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What is the theme of "Hills Like White Elephants" and a point that supports that theme?

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dlwilliams1244 | Student, Undergraduate | eNotes Newbie

Posted February 6, 2010 at 12:53 AM via web

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What is the theme of "Hills Like White Elephants" and a point that supports that theme?

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mkcapen1 | Middle School Teacher | Valedictorian

Posted February 6, 2010 at 3:29 AM (Answer #1)

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The first scene in the story gives the reader the impression that the couple is experiencing tension.  They are struggling to talk with one another, with the exception of small talk.  The avoiding of a topic in literature is called "having the white elephant in the room.”  It occurs when people talk around a topic.

In the couple's case the white elephant is identified as the hills, but in reality it is the topic of the woman having an abortion.  The couple has been traveling.  They live a lifestyle that is not one in which to being a child.  The man wants to keep living this way, but the woman seems to want more.

The woman is aware that once the abortion occurs, it is final.  The man wants to see and own the world, but the woman knows that they can't because the reality of her decision will always be present.

The heat increases as the tension increases.  They have to make a decision and it is getting harder for them.  The man actually believes that once the abortion occurs everything in their lives will return back to normal. 

By not giving us a formal identity of the characters other than man and woman, the reader has to create their personalities based on the bits and pieces of revealed information.  Hemingway never gives us the ending to the story to keep the reader contemplating the end.

The theme of the story is the decision of whether or not to have an abortion.  It is man agaist woman.  The man questions the woman's decisions.  He is trying to pressure her into having the abortion. 

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K.P.L. Hardison | College Teacher | eNotes Employee

Posted November 13, 2011 at 7:01 AM (Answer #2)

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The shadow of a cloud moved across the field of grain and she saw the river through the trees.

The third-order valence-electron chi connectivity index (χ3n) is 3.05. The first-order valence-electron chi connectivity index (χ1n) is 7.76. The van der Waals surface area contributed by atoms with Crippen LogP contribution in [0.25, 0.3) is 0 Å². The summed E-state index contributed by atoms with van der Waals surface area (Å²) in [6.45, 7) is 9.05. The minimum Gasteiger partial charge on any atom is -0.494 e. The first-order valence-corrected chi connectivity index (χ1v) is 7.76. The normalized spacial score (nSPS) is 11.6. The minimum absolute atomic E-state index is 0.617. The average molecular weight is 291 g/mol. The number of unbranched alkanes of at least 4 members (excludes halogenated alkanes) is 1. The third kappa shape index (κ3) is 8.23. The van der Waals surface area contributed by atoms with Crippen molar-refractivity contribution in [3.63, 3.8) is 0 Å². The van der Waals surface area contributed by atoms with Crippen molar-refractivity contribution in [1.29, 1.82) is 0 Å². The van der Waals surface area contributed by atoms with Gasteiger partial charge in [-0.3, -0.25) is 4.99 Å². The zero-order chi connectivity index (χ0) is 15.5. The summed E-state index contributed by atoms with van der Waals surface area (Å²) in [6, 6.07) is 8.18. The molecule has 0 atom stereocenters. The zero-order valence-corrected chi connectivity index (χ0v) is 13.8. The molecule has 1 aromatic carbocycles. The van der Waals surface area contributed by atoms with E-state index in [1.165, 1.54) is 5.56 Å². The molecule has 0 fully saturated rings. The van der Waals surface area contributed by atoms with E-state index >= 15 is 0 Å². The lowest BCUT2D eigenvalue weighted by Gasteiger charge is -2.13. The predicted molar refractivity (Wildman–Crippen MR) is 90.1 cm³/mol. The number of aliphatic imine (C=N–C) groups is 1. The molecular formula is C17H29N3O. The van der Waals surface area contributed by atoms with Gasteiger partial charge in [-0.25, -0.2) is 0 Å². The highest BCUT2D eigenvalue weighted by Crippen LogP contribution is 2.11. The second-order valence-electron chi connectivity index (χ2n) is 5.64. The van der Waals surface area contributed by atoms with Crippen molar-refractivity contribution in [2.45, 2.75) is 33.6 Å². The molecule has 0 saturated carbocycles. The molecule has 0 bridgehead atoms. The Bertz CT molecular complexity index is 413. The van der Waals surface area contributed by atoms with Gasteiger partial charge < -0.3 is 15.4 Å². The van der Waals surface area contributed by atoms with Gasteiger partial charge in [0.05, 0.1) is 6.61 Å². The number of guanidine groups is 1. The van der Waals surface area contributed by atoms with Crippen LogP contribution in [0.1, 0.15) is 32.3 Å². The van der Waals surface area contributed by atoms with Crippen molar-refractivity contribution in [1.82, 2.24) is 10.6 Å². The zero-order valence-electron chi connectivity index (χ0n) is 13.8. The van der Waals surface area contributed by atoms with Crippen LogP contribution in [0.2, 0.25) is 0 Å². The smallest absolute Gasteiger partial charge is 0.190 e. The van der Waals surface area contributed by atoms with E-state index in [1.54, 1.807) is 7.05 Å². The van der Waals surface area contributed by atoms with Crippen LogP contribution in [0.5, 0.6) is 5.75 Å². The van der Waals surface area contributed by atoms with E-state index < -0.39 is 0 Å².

‘And we could have all this,’ she said. ‘And we could have everything and every day we make it more impossible.’
‘What did you say?’
‘I said we could have everything.’
‘We can have everything.’
‘No, we can’t.’
‘We can have the whole world.’
‘No, we can’t.’
‘We can go everywhere.’
‘No, we can’t. It isn’t ours any more.’
‘It’s ours.’
‘No, it isn’t. And once they take it away, you never get it back.’
‘But they haven’t taken it away.’
‘We’ll wait and see.’
‘Come on back in the shade,’ he said. ‘You mustn’t feel that way.’
‘I don’t feel any way,’ the girl said. ‘I just know things.’

Several important themes are choices and consequences; doubt and ambiguity; and men's perspective versus women's perspective. To my mind, however, the most important theme is honesty versus dishonesty.

The foremost instance of this theme is that the American man persists in saying that he only wants Jig to undergo the operation if she wants to yet, at the same time, he persists in claiming that it is a simple and perfectly natural procedure and that he is sure she wouldn't even mind, since it really is nothing. One of these sets of expressions of sentiment and opinion is dishonest. Either he is putting her wishes first or he is putting his wishes for what her feelings and experience will be first. Both can't be true at one and the same time.

'I don’t want you to do anything that you don’t want to do -’
‘Nor that isn’t good for me,’ she said. ...
‘You’ve got to realize,’ he said, ‘that I don’t want you to do it if you don’t want to. I’m perfectly willing to go through with it if it means anything to you.’

Another example is that he presumes to fathom what a woman's feelings and experience will be in a realm of life that is exclusively female. This too is dishonest. Honesty would require an admission of limited perspective and empathy. Honesty would require the courage to refrain from trying to shape Jig's sentiments and feelings. Honesty would require an unveiled, unambiguous expression of his wishes, which--by all evidence in the text--is that he wishes to not be the father of a living child.

'I’m perfectly willing to go through with it if it means anything to you.’
‘Doesn’t it mean anything to you? We could get along.’
‘Of course it does. But I don’t want anybody but you. I don’t want anyone else. ....'

Finally, the conversation excerpted above further expresses the man's dishonesty. Jig is expressing her perspective of the finality of the circumstance. On one hand, if she has the abortion, her world will be changed forever since an abortion is not an insignificant thing, either physically or spiritually. On the other hand, if she does not have an abortion, her world will be changed forever but in a very different direction: she will lose the frivolous and fun relationship she has with the man--as they travel and collect luggage labels and taste new drinks--and she will have his child to mother. Dishonesty is represented because the man won't admit to the change in dynamics the pregnancy brings into their relationship as a result of the change in dynamics it brings to Jig's life.

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